OLYMPIA – After 50 years on radio and being the accustomed voice of area high school and college sports in South Sound, Dick Nichols has called his final game for Olympia’s KGY 1240-AM.
Nichols, 76, said a culmination of factors including the daily grind, the business of AM radio, and the fact it was time to move on helped ease his decision to step away from the microphone following a career with KGY that began in the mid-1960s.
“Fifty years is a long time,” said Nichols, 76. “I don’t feel any different in the act of broadcasting a game now than I did the first time I did it. I still have the same love for it. It’s hard to explain how I feel about broadcasting.”
The news of Nichols’ departure was a surprise and disappointment for several area high school coaches, including Capital girls basketball coach Colleen Wells, who called Nichols “a pillar” of the high school sports scene.
“He has been everywhere,” Wells said. “I can’t imagine never hearing him broadcast a game. I truly thought he would go longer than I would. I never pictured him retiring from broadcasting before I (retired from coaching).”
Similar words were echoed by longtime friend and Tumwater High School football coach Sid Otton, who has known Nichols since his first season coaching the Thunderbirds in 1974. Nichols was there to broadcast Otton’s first game at Tumwater in September of that year.
“He’s one of a kind,” Otton said. “People don’t realize that he’s not only a good announcer, he’s a good evaluator of personnel. He knows and remembers things really well.”
After brief stints at the University of Washington’s KUOW as a student, and KSEM in Moses Lake and KELA in Centralia-Chehalis, Nichols made KGY his home for 45 of his 50 years of broadcasting. Thirty-nine of those years were consecutive, from 1969 to 2008. He had a one-year stint at Olympia’s KGTK before returning to KGY in the fall of 2009. He was The Olympian’s sports editor from 1962-’64, then spent three years (1964-’66) at KGY before returning in ’69.
Nichols, a longtime Tumwater resident who grew up in Shelton, said he has covered more than 3,000 games, spanning high school football, basketball, baseball, fastpitch, track and field and volleyball, He was also the voice of Saint Martin’s men’s and women’s basketball for more than two decades. He broadcast all five of Otton’s state championship football games at Tumwater, the most recent in 2010.
The first state championship game Nichols covered was in 1960 while at KELA, when W.F. West High of Chehalis defeated Sumner, 70-56, for the Class A boys basketball state title. He has broadcast every area state championship football and basketball game, except for one – when the River Ridge girls basketball team won the Class 2A state title in 2010 in Yakima.
While Nichols says he is now retired, he also noted he may broadcast games on another station or network (i.e. during state basketball tournaments) on a freelance basis, but sparingly.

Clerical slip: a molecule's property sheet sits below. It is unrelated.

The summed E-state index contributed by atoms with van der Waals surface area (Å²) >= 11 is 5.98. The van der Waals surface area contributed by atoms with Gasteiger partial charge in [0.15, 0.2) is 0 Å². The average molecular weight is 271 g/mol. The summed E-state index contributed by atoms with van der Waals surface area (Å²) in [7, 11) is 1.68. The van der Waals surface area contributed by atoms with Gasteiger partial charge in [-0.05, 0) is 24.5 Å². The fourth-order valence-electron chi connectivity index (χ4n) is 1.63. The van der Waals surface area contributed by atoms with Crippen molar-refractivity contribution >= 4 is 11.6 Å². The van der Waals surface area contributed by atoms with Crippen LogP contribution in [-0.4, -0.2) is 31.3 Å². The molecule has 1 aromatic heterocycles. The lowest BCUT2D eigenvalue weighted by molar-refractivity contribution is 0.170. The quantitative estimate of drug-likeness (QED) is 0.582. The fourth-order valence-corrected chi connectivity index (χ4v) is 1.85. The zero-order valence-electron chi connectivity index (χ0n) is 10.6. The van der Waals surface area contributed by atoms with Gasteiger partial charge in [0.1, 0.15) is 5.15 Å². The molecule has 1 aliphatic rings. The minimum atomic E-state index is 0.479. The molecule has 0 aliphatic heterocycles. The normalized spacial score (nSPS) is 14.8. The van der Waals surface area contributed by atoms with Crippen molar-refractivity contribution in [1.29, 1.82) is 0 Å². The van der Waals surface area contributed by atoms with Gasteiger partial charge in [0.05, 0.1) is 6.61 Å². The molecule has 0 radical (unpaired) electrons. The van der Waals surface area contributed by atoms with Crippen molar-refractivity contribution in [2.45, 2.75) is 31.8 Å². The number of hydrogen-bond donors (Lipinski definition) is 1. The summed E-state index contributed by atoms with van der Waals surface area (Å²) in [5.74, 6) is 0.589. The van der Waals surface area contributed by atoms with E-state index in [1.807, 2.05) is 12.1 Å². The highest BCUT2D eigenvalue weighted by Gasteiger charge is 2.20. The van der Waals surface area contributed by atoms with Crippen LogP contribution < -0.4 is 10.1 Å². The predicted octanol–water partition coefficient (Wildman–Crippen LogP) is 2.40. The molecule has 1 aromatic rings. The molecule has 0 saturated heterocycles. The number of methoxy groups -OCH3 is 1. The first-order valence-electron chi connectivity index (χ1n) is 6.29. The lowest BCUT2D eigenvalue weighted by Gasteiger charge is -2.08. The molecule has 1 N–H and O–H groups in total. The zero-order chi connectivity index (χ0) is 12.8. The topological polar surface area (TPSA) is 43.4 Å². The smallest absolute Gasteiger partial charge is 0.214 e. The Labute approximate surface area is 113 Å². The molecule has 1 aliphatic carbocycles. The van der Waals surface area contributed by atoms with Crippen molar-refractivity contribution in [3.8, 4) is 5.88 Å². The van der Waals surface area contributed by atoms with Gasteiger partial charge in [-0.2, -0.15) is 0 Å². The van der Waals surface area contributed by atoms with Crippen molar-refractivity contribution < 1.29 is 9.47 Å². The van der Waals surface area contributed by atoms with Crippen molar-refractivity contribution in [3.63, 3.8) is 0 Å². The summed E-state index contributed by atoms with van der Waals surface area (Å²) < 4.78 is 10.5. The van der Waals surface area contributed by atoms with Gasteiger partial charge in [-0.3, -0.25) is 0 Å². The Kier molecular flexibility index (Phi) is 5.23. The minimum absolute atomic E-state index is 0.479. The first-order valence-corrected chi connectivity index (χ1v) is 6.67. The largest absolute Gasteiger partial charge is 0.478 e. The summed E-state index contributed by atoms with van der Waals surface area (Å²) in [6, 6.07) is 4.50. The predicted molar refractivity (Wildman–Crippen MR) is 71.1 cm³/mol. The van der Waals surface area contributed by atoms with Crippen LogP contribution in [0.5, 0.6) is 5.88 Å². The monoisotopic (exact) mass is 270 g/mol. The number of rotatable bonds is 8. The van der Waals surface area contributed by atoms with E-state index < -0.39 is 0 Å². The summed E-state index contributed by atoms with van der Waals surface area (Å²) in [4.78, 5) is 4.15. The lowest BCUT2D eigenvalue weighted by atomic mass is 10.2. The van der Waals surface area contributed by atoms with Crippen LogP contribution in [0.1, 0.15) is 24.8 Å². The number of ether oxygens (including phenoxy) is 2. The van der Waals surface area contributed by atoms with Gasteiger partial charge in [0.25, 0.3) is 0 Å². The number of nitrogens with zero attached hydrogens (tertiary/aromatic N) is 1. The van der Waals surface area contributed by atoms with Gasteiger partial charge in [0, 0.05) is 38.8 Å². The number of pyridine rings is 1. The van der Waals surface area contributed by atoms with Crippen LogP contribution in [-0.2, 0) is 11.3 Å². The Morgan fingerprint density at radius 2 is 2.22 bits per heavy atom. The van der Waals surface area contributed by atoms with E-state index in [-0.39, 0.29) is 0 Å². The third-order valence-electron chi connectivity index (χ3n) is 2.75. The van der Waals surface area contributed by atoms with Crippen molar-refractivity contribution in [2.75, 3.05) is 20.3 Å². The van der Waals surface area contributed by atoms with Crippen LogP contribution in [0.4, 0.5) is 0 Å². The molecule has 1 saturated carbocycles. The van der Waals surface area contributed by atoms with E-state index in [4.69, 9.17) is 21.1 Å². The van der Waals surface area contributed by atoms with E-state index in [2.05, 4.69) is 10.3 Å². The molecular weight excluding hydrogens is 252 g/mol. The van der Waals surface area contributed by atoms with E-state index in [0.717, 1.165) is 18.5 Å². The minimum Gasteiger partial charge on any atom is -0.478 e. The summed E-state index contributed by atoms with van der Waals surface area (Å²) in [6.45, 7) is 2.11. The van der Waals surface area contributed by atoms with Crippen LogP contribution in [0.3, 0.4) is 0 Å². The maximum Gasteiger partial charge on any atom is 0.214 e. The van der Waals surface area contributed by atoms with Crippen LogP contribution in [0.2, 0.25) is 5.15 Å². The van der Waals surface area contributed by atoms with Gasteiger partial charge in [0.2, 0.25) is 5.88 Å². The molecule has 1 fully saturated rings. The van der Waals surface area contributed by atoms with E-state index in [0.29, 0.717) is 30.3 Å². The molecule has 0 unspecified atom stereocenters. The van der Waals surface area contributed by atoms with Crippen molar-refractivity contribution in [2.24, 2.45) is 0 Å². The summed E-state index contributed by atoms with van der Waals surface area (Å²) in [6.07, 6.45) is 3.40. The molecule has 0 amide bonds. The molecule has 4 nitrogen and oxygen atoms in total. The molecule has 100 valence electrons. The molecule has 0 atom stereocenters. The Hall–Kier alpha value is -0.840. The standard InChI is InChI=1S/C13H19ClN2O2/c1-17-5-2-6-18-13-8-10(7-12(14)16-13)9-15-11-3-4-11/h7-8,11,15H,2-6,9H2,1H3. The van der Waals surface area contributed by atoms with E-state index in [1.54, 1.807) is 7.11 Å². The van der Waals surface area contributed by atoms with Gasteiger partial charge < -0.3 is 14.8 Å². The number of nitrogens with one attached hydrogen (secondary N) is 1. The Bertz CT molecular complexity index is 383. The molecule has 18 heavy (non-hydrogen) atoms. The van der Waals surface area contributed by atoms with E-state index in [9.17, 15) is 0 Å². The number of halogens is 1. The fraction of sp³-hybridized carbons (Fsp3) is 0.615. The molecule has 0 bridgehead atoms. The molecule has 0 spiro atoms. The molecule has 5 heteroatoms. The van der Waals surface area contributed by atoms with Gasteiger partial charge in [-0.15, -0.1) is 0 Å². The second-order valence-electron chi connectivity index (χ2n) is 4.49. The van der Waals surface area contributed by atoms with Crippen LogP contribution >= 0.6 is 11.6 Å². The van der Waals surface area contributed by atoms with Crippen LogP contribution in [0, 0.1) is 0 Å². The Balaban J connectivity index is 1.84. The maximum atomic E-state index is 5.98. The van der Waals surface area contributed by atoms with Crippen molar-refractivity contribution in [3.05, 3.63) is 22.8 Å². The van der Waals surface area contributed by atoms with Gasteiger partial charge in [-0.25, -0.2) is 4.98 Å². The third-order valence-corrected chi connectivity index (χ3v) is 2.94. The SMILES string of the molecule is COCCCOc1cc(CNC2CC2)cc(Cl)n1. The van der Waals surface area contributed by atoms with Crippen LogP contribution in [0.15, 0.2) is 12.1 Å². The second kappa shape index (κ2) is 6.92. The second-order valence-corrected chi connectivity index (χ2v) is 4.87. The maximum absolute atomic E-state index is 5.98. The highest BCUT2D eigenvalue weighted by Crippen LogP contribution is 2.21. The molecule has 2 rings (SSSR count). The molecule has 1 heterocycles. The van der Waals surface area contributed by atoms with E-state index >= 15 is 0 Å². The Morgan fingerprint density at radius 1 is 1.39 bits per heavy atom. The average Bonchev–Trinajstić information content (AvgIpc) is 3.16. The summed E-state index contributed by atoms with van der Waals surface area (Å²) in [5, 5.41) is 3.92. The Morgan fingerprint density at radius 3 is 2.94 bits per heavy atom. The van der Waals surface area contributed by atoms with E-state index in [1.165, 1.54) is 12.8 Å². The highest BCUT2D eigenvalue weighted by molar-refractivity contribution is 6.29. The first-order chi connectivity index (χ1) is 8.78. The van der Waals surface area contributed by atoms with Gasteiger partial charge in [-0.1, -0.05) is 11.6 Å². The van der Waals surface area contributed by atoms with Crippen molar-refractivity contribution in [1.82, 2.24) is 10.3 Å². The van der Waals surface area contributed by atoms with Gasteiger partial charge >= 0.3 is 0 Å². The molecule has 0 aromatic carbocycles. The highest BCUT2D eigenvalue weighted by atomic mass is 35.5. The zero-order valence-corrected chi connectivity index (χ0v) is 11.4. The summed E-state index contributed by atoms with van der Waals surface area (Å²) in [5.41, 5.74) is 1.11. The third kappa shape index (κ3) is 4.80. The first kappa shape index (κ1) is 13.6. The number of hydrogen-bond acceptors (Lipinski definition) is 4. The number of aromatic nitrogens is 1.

With the exit of Nichols from KGY, that means the 34-year on-air tandem of him and longtime friend and color commentator Larry McMillan likely will come to end. McMillan said he hasn’t been approached by any station, including KGY, to continue doing radio, but noted “it would be difficult to work without (Nichols).”
“I’m not closing any doors, but nobody has been beating my door down either,” said McMillan, 68.
Even though they’re separated by only eight years in age, Nichols was there to broadcast a football game McMillan played in as a senior at Elma High School in the fall of 1960 when W.F. West beat Elma, 12-0, at Davis Field. Nineteen years later, McMillan and Nichols broadcast their first game together in the fall of 1979. Their final game was the 2A boys basketball regional between River Ridge and Anacortes on Feb. 24, 2012.
“We have respect for each other and what the other one does and can do,” McMillan said. “I have the greatest amount of respect and admiration for what he does. To be along side of him for so many years has been a thrill.”
Added Nichols: “I learned a lot about football from him, and his comments made me better. The best part about all of this is working with Larry.”
Nichols’ departure isn’t the only change happening at KGY. Kevin Huffer, the station’s program director, said it is currently seeking an on-air replacement, and also noted a likely shuffle in the station’s high school sports coverage. KGY has previously covered the Olympia’s area’s seven largest high schools – Black Hills, Capital, Olympia, North Thurston, River Ridge, Timberline and Tumwater – but Huffer said there’s a chance the coverage will be cut down to “one or two high schools.”
A final decision will be made later this month.
“We’re looking at how the future really holds,” Huffer said.
The Dick Nichols File
Resides in: Tumwater.
High School: Shelton (graduated in 1954).
College: University of Washington (graduated in 1958; bachelor’s degree in communications with TV/radio emphasis).
Family: Wife Carolee (married since 1997); first wife Joyce (deceased; married 39 years); daughters Kelli, 53 and Kerri, 49.
Broadcast history: Spent one year at KSEM in Moses Lake and two years at KELA in Centralia-Chehalis as news and sports director. First came to KGY in 1964, and was there until 1966 before arriving back in 1969. Spent next 42 years at KGY with exception of 2008-09 at KGTK.
Awards: Earned Lifetime Achievement awards from the Washington State Athletic Directors Association, Washington High School Football Coaches Association, West Central District Activities Association, Saint Martin’s University, Tumwater High School, Olympia High School, South Sound YMCA, and West Olympia Rotary. He’s a member of the hall of fame at Saint Martin’s and Olympia and Timberline high schools.
Miscellaneous: Named Thurston County’s Citizen of the Year in 1978. Was Tumwater city councilman from 1969-78 and a Thurston County commissioner from email@example.com 360-754-5473 firstname.lastname@example.org